The latest from the man who pleads the fifth: "Will Scott privatize Florida hospitals?".
Runnin' gubment like a bidness
"One of the big questions surrounding Gov.-elect Rick Scott's plan to cut billions of dollars in taxes is this: Where would he make up the difference? Florida's nearly 700,000 public employees could be about to find out. Scott wants to cut $1.4 billion next year from taxpayer contributions to the public employee pension program, and many legislators have signaled their support for the notion." "Scott may shrink tax money for public employees' pensions".
Well ... we did elect Rick Scott
"We're a bunch of dimwits. That's the verdict from the latest survey of America's smartest communities by Portfolio.com."
Portfolio.com is a pretty respected resource in the business world. And their methodology looks solid. They relied on Census data, measuring the number of residents of each community that had bachelor's degrees, advanced degrees and so forth."Listen up, America: We're not stoopid!"
And education truly can make a difference — both in terms of what individuals make (by 100 percent, in some cases) and in terms of an entire community's economy.
Fortunately, Orlando is on the rise in those respects. We're diversifying our low-wage economy, improving our higher-ed offerings. We opened up a medical school. And we have far fewer school-bus crash derbies and gator-wrestling matches than we used to.
"Republican assault on Florida's public schools"
The Saint Petersburg Times editorial board: "It is clearer than ever that Republicans intend to mount a frontal assault next year on Florida's public schools. "
Legislators show no interest in building consensus on efforts to abolish teacher tenure and create a merit pay system. Gov.-elect Rick Scott also pledges to slash school property taxes even as declining property values and tax revenues have forced deep spending cuts in education. But those misguided approaches are small potatoes compared with their pursuit of a radical plan to give all students tuition vouchers."Voucher plan would hurt schools".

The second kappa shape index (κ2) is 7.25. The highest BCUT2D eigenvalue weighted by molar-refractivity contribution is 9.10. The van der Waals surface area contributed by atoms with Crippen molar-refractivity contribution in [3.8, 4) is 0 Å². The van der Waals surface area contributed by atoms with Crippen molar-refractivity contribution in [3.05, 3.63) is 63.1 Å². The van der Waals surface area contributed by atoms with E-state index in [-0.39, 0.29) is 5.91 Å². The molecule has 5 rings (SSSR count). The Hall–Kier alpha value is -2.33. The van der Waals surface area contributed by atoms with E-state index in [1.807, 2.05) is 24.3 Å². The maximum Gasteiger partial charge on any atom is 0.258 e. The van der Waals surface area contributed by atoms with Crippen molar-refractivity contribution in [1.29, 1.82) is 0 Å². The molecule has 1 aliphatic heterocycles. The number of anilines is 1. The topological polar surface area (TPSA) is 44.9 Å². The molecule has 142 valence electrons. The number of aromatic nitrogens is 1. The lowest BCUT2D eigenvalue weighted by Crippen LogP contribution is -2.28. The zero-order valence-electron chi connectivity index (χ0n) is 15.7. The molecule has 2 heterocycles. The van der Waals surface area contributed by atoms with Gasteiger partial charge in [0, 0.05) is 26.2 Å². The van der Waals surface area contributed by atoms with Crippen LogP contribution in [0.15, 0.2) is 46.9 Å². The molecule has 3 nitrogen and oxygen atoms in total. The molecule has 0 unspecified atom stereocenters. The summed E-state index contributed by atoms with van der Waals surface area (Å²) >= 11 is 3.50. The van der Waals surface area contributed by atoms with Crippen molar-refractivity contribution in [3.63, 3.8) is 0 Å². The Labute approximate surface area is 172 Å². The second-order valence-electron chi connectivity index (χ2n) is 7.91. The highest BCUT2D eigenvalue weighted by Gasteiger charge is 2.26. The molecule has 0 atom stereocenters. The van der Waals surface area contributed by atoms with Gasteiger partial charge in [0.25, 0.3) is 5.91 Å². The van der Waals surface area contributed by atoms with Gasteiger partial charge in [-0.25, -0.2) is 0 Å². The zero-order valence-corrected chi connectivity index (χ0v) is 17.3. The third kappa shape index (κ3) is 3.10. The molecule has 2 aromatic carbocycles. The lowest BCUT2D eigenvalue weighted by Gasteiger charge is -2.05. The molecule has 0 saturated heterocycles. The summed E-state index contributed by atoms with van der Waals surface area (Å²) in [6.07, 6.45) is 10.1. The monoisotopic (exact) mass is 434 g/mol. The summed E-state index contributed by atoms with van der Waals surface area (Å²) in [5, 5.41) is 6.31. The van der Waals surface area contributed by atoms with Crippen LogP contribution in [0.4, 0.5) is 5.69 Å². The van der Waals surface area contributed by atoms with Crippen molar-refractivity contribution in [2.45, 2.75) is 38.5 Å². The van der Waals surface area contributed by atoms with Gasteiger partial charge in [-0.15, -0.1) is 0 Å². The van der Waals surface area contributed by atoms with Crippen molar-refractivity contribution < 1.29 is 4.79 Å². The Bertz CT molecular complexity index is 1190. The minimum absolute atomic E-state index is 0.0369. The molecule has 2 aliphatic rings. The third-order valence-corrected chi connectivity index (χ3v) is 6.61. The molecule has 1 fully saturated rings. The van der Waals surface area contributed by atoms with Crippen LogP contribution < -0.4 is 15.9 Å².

In Scott's fuzzy vision, every parent would be given public education money to spend on "whatever education system they believe in, whether it's this public school or that public school or this private school or that private school. ...
Now some Republicans are referring to universal vouchers as education savings accounts. Regardless of the packaging, this approach remains fatally flawed in at least three areas: The Florida Constitution ... Tax policy ... Education policy ...
"With a results-oriented new governor and a Republican Legislature that dislikes teacher unions, the political climate is ripe for sweeping education reform in Florida." "Time ripe for education reform".
"Floridians should start setting the example"
Stephen Goldstein: "America needs to become a nation of caregivers, not just gift-givers. We need a sea-change in the way we show we care about others. We need to balance the overwhelming materialism in our culture with a humanitarianism centered in each and every home. And Floridians should start setting the example. " "Crisis of care: Floridians should set a good example".
"Cash-starved county blew $800,000 on severance for fired officials"
The Orlando Sentinel editorial board: "If Congress approves the tax deal struck by President Obama and Republican leaders, some 2 million Americans, including more than 100,000 Floridians, will get an extension on their jobless benefits. In Florida, those checks max out at $300 a week. But for top employees in some governments, taxpayer-supported groups and nonprofits in Central Florida, unemployment can be far more lucrative." "Outrage in Osceola".
Heroes of 2000?
Randy Schultz: "Heroes of the 2000 recount: The Florida Supreme Court".
Blame defined benefit plans